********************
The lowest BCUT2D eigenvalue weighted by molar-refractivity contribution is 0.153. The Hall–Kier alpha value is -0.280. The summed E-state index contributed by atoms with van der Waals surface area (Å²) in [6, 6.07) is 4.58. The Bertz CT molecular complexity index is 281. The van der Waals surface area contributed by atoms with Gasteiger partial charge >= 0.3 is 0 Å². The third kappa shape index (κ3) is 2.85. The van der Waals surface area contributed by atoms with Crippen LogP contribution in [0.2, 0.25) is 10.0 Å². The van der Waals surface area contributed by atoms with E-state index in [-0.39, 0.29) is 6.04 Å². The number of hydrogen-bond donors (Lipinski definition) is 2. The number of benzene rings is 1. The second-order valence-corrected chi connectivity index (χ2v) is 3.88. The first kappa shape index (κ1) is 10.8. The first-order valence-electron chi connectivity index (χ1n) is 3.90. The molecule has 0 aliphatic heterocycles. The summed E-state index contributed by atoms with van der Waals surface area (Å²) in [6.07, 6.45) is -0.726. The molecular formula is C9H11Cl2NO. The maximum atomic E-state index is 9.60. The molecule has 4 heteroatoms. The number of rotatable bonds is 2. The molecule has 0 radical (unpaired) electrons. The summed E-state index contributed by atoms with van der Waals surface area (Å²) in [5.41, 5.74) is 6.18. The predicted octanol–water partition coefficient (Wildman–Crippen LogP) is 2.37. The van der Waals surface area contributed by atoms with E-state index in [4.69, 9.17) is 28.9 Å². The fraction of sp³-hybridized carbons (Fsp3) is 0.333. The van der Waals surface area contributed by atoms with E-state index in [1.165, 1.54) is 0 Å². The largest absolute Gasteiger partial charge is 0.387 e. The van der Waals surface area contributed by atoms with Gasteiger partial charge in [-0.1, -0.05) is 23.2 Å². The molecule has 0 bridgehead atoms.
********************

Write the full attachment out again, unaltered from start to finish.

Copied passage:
The lowest BCUT2D eigenvalue weighted by molar-refractivity contribution is 0.153. The Hall–Kier alpha value is -0.280. The summed E-state index contributed by atoms with van der Waals surface area (Å²) in [6, 6.07) is 4.58. The Bertz CT molecular complexity index is 281. The van der Waals surface area contributed by atoms with Gasteiger partial charge >= 0.3 is 0 Å². The third kappa shape index (κ3) is 2.85. The van der Waals surface area contributed by atoms with Crippen LogP contribution in [0.2, 0.25) is 10.0 Å². The van der Waals surface area contributed by atoms with E-state index in [-0.39, 0.29) is 6.04 Å². The number of hydrogen-bond donors (Lipinski definition) is 2. The number of benzene rings is 1. The second-order valence-corrected chi connectivity index (χ2v) is 3.88. The first kappa shape index (κ1) is 10.8. The first-order valence-electron chi connectivity index (χ1n) is 3.90. The molecule has 0 aliphatic heterocycles. The summed E-state index contributed by atoms with van der Waals surface area (Å²) in [6.07, 6.45) is -0.726. The molecular formula is C9H11Cl2NO. The maximum atomic E-state index is 9.60. The molecule has 4 heteroatoms. The number of rotatable bonds is 2. The molecule has 0 radical (unpaired) electrons. The summed E-state index contributed by atoms with van der Waals surface area (Å²) in [5.41, 5.74) is 6.18. The predicted octanol–water partition coefficient (Wildman–Crippen LogP) is 2.37. The van der Waals surface area contributed by atoms with E-state index in [4.69, 9.17) is 28.9 Å². The fraction of sp³-hybridized carbons (Fsp3) is 0.333. The van der Waals surface area contributed by atoms with E-state index in [1.165, 1.54) is 0 Å². The largest absolute Gasteiger partial charge is 0.387 e. The van der Waals surface area contributed by atoms with Gasteiger partial charge in [-0.1, -0.05) is 23.2 Å². The molecule has 0 bridgehead atoms.